Choosing a Location and Tenant
Location is another key factor in the decision-making process. Philadelphia and the Delaware Valley have an incredibly varied range of locations. Some of these will be more sought-after than others, and prices will fluctuate accordingly. When you’re making an investment, you want to consider not only what the area is like now, but also how it will develop over the coming years.
Consider the type of location you’re thinking of. What are the amenities it has near? Are there good schools? Is it suitable for businesses? All of these will determine the type of investment you make, and the type of tenants you will be marketing to after you make a purchase. If you’re planning on a property appreciation strategy, you’ll ideally want to pick an up-and-coming area. These have the greatest potential for long-term gains. Conversely, if you’re attempting a re-sell, you should look for a cheap fixer-upper in an already established location.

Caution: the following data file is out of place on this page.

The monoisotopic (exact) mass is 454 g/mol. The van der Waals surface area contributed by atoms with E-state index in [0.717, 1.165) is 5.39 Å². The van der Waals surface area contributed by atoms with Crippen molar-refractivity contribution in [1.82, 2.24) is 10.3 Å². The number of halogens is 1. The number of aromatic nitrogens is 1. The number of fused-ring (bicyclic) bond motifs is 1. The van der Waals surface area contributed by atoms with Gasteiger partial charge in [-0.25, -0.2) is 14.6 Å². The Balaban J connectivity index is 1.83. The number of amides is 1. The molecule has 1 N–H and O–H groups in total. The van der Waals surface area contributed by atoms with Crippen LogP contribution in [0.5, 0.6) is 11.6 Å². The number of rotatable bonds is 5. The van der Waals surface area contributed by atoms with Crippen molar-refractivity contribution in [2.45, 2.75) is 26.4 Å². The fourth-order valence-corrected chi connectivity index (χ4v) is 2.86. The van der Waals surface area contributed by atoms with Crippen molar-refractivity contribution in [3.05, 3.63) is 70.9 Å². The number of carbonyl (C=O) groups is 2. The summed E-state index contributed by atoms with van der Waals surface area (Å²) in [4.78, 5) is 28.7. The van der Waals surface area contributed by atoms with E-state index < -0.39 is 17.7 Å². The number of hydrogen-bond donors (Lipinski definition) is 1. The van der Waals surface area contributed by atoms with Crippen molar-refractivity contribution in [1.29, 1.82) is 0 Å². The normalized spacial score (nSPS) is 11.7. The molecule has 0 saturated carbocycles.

The type of tenant you choose should also reflect your investment strategy. If you’re planning on buying a residential property, consider the kinds of people who already live there. Look at demographic figures, socio-economic factors, and other similar metrics. If you’re buying in a business hub, think about the types of businesses that are thriving in the surrounding areas.
Cash Flow & Costs
As with every investment, your cash flow and costing will play a big part in your overall success. Regardless of the type of investment you make, whether residential, commercial, or land, you will need to spend money on it. You should have a clear plan in mind of how you want this to progress, and what your budgets and ROI are.